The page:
When children are being taught by a variety of teachers in a number of different curriculum areas it has to be recognised that reading progress in each subject is the responsibility of all teachers. It cannot be confined to one or two special teachers. Even English language teachers have to teach the appreciation of literature and improved style in written work with the majority, and so find it hard to help a few with basic skills at the same time. As with Juniors, MPC allows more working without help once marks have been added to the words likely to cause trouble. Books printed with cues would probably be most useful with older children, because they would benefit from longer passages and a greater variety of vocabulary which it would be time-consuming to mark by hand. Some bright children might be able to add cues accurately, thus aiding their own spelling and analysis of word structure. These books could be used for slower ones. Since larger print than usual may be needed for cues to be clear, marked bookmarks or a marked dictionary of harder words at the back of a book might be more practical. A tape of the cue-card which could be borrowed and run through by a child who was well-motivated to learn would make progress possible and require very little extra teacher time. A teacher who tried MPC with some severely retarded readers of 12-13 told me that it took only few minutes to explain the system. If a child was stuck with a word, pencilling cues over it enabled him to read it immediately. A cued dictionary, such as the MPC Word List, would have enabled him to look a word up and then read it. The small amount of initial instruction needed to teach MPC and so enable backward secondary children to learn for themselves is a clear advantage.
Although this title is commonly used, my own experience of two years evening-class teaching of basic literacy has shown me what a variety of needs it can cover. I originally took on the work intending to experiment with the use of MPC with these students. Although I used some aspect of it with most of them, either for reading or spelling, it was a spectacular success with only a small proportion. I had to abandon any idea of carrying out a set programme of learning sounds and cues together and then using them with all pupils, because it was obviously not in their best interests.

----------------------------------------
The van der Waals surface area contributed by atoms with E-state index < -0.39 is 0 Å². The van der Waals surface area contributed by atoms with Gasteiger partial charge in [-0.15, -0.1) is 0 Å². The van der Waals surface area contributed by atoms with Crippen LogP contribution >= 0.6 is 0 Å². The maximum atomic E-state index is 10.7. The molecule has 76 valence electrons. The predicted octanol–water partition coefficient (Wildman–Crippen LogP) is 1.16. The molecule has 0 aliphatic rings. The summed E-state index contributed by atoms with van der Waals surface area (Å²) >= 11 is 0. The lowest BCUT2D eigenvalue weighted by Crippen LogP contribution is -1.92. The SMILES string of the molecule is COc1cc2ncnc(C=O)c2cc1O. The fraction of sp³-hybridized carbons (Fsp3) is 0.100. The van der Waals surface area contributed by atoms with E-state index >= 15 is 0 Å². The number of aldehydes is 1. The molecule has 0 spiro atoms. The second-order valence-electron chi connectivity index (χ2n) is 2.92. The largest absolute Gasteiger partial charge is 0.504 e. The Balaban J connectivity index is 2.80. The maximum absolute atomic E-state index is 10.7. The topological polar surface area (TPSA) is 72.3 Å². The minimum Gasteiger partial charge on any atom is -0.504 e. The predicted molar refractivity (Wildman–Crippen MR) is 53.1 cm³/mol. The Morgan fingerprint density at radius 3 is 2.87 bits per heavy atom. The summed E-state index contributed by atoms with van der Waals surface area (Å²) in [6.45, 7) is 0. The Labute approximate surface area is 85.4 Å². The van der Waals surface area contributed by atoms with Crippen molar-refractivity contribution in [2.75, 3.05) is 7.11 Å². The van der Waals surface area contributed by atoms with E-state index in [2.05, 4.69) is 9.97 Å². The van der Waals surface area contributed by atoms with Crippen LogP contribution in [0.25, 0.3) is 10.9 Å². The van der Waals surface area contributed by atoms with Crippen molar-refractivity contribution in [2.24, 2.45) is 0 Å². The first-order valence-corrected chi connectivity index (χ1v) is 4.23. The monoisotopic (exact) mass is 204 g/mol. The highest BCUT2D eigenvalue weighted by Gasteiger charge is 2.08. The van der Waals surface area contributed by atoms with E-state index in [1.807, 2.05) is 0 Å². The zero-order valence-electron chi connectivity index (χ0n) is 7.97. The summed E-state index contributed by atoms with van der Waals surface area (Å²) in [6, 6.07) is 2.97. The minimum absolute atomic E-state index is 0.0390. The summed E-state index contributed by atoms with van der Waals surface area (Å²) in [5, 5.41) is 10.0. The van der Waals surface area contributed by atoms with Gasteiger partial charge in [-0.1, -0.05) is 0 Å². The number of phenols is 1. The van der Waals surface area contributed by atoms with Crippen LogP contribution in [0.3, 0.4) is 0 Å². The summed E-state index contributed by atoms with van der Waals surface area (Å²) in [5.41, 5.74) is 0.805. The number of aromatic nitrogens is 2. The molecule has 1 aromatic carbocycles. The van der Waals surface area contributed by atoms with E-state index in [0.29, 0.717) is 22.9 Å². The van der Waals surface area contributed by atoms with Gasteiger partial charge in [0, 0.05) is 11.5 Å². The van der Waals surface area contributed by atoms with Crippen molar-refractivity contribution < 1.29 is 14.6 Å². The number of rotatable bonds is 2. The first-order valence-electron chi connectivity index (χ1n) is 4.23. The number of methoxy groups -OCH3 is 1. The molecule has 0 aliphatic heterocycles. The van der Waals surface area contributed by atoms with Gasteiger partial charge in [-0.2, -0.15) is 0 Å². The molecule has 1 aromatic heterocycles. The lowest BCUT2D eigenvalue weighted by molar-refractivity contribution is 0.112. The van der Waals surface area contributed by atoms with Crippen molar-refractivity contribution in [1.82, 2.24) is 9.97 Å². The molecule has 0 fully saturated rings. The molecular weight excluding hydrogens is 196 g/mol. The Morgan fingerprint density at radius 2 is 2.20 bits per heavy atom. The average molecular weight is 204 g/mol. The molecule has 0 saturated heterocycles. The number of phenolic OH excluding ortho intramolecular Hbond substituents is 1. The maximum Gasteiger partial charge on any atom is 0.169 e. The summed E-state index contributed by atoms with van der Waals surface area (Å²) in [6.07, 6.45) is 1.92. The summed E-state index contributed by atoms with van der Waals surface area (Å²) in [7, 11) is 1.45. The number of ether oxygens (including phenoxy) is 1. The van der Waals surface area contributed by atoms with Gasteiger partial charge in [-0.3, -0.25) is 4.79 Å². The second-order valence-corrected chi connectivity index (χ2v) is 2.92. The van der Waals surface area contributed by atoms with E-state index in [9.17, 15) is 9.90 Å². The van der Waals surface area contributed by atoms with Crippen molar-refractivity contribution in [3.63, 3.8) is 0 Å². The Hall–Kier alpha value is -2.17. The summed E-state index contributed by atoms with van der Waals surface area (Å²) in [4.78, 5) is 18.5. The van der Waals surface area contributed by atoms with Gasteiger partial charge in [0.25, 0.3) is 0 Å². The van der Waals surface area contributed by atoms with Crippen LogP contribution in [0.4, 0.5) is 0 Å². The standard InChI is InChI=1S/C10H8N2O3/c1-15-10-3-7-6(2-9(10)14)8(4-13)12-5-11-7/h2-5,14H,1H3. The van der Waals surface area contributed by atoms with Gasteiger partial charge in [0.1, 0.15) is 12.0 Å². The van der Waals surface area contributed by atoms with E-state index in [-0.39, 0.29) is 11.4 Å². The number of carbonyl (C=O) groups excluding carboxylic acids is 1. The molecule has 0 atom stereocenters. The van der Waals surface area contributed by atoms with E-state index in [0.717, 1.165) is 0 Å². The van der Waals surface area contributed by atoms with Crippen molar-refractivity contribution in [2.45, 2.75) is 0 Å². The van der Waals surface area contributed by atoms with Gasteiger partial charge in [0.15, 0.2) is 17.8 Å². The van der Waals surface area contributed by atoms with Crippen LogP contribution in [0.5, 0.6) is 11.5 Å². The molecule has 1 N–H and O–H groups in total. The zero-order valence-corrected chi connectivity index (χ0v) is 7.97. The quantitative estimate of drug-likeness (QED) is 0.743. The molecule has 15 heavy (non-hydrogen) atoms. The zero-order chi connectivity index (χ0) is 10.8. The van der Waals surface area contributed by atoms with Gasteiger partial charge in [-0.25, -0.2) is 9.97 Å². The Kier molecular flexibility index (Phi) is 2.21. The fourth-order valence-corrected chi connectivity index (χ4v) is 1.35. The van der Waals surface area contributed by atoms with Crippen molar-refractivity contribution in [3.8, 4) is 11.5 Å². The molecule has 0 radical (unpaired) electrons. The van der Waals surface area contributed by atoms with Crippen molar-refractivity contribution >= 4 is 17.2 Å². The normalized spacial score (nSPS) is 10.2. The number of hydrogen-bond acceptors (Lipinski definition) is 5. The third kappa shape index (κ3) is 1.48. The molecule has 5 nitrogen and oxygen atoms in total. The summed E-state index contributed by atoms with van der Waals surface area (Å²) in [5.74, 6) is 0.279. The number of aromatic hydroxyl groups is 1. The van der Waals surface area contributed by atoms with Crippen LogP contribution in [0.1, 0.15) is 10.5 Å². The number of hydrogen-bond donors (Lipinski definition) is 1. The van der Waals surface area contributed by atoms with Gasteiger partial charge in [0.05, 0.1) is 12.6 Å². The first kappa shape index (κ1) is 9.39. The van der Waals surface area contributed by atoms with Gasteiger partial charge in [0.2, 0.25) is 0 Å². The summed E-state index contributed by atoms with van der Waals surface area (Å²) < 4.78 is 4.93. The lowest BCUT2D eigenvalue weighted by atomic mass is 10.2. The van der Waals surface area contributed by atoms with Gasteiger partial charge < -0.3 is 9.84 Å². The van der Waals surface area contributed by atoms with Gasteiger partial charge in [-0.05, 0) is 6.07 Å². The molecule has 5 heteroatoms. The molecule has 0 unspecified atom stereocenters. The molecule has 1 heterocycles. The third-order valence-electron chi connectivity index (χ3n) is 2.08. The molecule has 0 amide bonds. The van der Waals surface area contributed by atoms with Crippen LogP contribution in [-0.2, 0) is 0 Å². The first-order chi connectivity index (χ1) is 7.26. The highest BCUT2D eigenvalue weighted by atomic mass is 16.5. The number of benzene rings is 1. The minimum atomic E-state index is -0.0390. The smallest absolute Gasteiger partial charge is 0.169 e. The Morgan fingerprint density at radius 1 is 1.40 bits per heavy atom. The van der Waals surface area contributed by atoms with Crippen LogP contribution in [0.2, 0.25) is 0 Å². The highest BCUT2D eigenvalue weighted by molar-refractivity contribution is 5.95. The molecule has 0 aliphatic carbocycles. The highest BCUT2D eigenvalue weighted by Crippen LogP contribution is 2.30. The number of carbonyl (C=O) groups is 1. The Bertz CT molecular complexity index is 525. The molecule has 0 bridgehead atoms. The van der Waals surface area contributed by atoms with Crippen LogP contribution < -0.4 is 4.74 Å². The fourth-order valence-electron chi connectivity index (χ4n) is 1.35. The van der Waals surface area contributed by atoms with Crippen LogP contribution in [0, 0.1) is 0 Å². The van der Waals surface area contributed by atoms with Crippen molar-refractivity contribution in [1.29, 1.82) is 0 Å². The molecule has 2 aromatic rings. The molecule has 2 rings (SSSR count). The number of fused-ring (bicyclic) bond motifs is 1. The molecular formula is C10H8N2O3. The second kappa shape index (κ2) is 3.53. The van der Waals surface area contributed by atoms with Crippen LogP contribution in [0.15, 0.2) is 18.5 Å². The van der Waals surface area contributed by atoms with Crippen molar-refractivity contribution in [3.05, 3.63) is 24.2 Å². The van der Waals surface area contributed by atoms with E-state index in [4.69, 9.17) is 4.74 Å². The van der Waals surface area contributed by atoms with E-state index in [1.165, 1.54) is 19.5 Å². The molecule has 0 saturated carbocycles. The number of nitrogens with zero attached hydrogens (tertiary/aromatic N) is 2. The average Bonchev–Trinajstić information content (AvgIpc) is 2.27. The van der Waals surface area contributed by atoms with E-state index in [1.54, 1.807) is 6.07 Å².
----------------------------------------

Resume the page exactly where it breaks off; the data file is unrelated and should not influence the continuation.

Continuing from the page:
Of weaker ones, with a reading age of 6-7 years, the majority knew the alphabet letter-names and seemed to think learning phonic sounds was babyish in some way. As they were so insecure and likely to stop coming at the slightest setback I could not tell them that the letter-names were practically useless and they should learn something else. I therefore tried another tactic of getting them to deduce sound from the letter-names, which some seemed able to do, and continued telling them whole words and trying to increase sight vocabulary. MPC, introduced as a spelling activity, was not viewed as so childish. One very successful idea was to tape a radio programme likely to interest most of them, such as a report on food prices or a sports commentary, play it to them and at the same time write up words that occurred in it on a board. We then used it for discussion to help them talk and think about it. Next I would see if they could read the words I had put up. Usually one or two knew each word, so I used cues to point out the sounds and how letters formed the phonic sound of the word, with some of them unsounded with digraphs, etc. this worked very well and those who could not read the words at first soon learnt to do so after a few tries.